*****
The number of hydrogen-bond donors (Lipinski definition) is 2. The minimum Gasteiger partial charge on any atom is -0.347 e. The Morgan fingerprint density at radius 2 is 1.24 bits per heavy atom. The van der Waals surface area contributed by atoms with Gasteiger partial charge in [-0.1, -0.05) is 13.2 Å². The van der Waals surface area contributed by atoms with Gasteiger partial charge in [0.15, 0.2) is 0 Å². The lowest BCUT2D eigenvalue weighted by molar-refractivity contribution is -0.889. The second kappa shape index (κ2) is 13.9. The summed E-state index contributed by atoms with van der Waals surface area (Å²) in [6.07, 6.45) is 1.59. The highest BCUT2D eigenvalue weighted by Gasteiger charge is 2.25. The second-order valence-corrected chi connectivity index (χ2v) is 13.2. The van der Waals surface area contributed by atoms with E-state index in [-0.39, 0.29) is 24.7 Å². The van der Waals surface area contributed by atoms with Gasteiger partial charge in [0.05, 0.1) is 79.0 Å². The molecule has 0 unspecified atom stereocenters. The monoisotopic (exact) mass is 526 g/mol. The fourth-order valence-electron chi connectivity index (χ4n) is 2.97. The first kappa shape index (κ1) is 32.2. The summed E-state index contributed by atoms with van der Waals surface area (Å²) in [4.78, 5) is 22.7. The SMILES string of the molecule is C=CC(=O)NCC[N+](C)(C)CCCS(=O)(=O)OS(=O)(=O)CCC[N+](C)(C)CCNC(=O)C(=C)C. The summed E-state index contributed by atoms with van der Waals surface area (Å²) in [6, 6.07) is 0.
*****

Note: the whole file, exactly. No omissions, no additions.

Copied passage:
The number of hydrogen-bond donors (Lipinski definition) is 2. The minimum Gasteiger partial charge on any atom is -0.347 e. The Morgan fingerprint density at radius 2 is 1.24 bits per heavy atom. The van der Waals surface area contributed by atoms with Gasteiger partial charge in [-0.1, -0.05) is 13.2 Å². The van der Waals surface area contributed by atoms with Gasteiger partial charge in [0.15, 0.2) is 0 Å². The lowest BCUT2D eigenvalue weighted by molar-refractivity contribution is -0.889. The second kappa shape index (κ2) is 13.9. The summed E-state index contributed by atoms with van der Waals surface area (Å²) in [6.07, 6.45) is 1.59. The highest BCUT2D eigenvalue weighted by Gasteiger charge is 2.25. The second-order valence-corrected chi connectivity index (χ2v) is 13.2. The van der Waals surface area contributed by atoms with E-state index in [-0.39, 0.29) is 24.7 Å². The van der Waals surface area contributed by atoms with Gasteiger partial charge in [0.05, 0.1) is 79.0 Å². The molecule has 0 unspecified atom stereocenters. The monoisotopic (exact) mass is 526 g/mol. The fourth-order valence-electron chi connectivity index (χ4n) is 2.97. The first kappa shape index (κ1) is 32.2. The summed E-state index contributed by atoms with van der Waals surface area (Å²) in [4.78, 5) is 22.7. The SMILES string of the molecule is C=CC(=O)NCC[N+](C)(C)CCCS(=O)(=O)OS(=O)(=O)CCC[N+](C)(C)CCNC(=O)C(=C)C. The summed E-state index contributed by atoms with van der Waals surface area (Å²) in [6, 6.07) is 0.